“My greatest regret is that I didn’t manage to bring my parents to Universal Studios.”
With those words, jaws dropped across the nation, and Tin Pei Ling, then 27, set herself on the path to becoming one of the most controversial personalities of General Election 2011.
A senior associate with Ernst & Young at the time, with a degree in psychology, the candidate for Marine Parade GRC seemed markedly different from the usual People’s Action Party (PAP) candidate. Voters were used to seeing standing for election former generals, scholars and civil servants who were typically mature individuals in their 30s and 40s.
Then came her first doorstop with the media, where she uttered those infamous words. Netizens began questioning her qualifications and wondered aloud if she had gotten in through her connections – she is married to Ng How Yue, former Principal Private Secretary to Prime Minister Lee Hsien Loong and now Second Permanent Secretary at the Ministry of Trade and Industry.
Then this photo was unearthed:
From that point on, there was no turning back.
Many netizens were convinced that Ms Tin was too immature and inexperienced. She lacked substance. She could not speak well. She was being parachuted into power by riding on the coat tails of former Prime Minister and then-Senior Minister Goh Chok Tong.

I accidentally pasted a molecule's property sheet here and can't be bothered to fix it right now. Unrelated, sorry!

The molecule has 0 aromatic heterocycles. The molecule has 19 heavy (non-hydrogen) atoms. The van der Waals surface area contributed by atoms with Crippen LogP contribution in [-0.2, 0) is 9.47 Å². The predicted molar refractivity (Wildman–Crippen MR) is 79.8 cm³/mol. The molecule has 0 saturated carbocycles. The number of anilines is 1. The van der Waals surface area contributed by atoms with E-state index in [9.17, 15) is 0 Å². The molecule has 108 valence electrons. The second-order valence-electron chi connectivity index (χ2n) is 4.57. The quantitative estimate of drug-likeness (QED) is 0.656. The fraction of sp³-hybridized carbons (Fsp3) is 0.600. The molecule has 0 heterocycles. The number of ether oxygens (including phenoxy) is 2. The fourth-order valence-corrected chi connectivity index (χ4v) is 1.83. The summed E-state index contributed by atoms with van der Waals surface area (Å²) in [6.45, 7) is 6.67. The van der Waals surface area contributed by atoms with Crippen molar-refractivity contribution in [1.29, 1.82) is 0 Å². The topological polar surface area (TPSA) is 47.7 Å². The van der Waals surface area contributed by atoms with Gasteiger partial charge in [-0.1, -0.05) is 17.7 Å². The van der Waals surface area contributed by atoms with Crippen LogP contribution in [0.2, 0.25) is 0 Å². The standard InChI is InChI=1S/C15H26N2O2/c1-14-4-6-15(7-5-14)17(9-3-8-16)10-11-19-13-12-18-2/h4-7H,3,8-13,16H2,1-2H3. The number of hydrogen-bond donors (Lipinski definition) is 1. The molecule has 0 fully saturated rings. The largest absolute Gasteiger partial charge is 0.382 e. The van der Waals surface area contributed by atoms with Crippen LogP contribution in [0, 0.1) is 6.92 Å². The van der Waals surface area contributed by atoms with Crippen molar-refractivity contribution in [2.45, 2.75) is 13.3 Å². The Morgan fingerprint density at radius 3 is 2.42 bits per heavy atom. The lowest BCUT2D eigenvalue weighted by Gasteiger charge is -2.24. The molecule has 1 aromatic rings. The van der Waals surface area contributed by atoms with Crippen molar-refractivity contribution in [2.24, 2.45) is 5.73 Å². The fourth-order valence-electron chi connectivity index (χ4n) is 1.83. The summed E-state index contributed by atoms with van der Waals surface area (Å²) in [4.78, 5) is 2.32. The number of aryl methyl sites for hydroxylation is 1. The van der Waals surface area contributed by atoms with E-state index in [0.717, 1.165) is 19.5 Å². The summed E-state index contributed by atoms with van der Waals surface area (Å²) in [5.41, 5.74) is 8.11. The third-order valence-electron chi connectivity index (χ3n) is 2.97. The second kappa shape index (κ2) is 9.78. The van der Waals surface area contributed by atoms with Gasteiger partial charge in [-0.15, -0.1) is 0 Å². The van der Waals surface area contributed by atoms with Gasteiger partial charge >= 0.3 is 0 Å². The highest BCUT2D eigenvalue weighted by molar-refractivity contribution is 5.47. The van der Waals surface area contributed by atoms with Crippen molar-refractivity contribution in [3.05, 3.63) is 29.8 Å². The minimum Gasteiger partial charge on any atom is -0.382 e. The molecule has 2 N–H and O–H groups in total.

Perhaps even more crucially, she stood in stark contrast to one of her direct opponents: the National Solidarity Party’s (NSP’s) Nicole Seah, then 24. Attractive, composed and idealistic, Ms Seah had star power that Ms Tin simply could not match.
During an NSP rally, I personally witnessed the crowd booing the speaker before Ms Seah, urging him to get off the stage. When she had finished speaking and came to shake hands with supporters, one starstruck, middle-aged woman even told her: “Nicole, I will vote for you! You must fight for us in Parliament, okay!”
If there was such a thing as preferred youth candidate, it was Ms Seah. Some even called NSP the Nicole Seah Party.
All of which led to this memorable scene on Nomination Day, when the PAP team contesting Marine Parade came out to address supporters. Among my colleagues at the time, there were more than a few sniggers.
When the PAP eventually won in Marine Parade with more than 56% of the vote – a historically low margin of victory in the ward – SM Goh acknowledged that Ms Tin had played a significant role in the reduced percentage.
Outraged netizens even set up a Facebook page called Petition to Remove Tin Pei Ling as a MP. It attracted thousands of likes.
To her credit, a chastened looking Ms Tin addressed the criticisms directly, “I hope that I’ll be given this opportunity in the next five years to prove myself through my actions, serving the residents of MacPherson.”
But Ms Tin herself acknowledged that it would be an uphill task.
An unfortunately timed video a year later seemed to sum up the prevailing sentiments towards her:
In the years since 2011, Ms Tin looks to have thrown herself into the task of serving her constituency.
She is a full-time MP, and the comments on her Facebook page (more than 18,000 likes), once vitriolic, are now largely positive:
Other than the occasional naysayer on social media, there was also plenty of goodwill towards Ms Tin when she gave birth recently.
As evidenced from her Facebook page, she continued to serve even while heavily pregnant:
Senior Minister Emeritus Goh posted the first photo of the happy family, along with a promise:
How will Ms Tin fare this time round, especially as a candidate in her own right? We will just have to wait and see.